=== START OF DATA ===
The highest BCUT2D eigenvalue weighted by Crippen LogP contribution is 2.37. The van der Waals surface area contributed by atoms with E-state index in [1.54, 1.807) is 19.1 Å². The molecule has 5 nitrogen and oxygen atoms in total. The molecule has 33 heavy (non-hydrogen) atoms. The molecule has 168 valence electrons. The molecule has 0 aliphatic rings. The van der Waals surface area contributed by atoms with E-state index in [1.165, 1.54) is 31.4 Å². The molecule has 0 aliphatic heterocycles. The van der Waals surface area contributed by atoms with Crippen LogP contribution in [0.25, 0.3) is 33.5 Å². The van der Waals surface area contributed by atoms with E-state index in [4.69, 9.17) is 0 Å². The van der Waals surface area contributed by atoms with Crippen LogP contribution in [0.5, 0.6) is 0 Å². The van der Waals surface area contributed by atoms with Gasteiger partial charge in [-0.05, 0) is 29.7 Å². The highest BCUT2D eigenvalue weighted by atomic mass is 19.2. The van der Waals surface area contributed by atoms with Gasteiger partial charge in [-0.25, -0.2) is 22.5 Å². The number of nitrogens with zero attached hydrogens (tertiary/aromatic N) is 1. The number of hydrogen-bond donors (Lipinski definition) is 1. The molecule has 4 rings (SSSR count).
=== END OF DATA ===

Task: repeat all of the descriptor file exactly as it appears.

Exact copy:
The highest BCUT2D eigenvalue weighted by Crippen LogP contribution is 2.37. The van der Waals surface area contributed by atoms with E-state index in [1.54, 1.807) is 19.1 Å². The molecule has 5 nitrogen and oxygen atoms in total. The molecule has 33 heavy (non-hydrogen) atoms. The molecule has 168 valence electrons. The molecule has 0 aliphatic rings. The van der Waals surface area contributed by atoms with E-state index in [1.165, 1.54) is 31.4 Å². The molecule has 0 aliphatic heterocycles. The van der Waals surface area contributed by atoms with Crippen LogP contribution in [0.25, 0.3) is 33.5 Å². The van der Waals surface area contributed by atoms with E-state index in [4.69, 9.17) is 0 Å². The van der Waals surface area contributed by atoms with Crippen LogP contribution in [0.5, 0.6) is 0 Å². The van der Waals surface area contributed by atoms with Gasteiger partial charge in [-0.05, 0) is 29.7 Å². The highest BCUT2D eigenvalue weighted by atomic mass is 19.2. The van der Waals surface area contributed by atoms with Gasteiger partial charge in [-0.25, -0.2) is 22.5 Å². The number of nitrogens with zero attached hydrogens (tertiary/aromatic N) is 1. The number of hydrogen-bond donors (Lipinski definition) is 1. The molecule has 4 rings (SSSR count).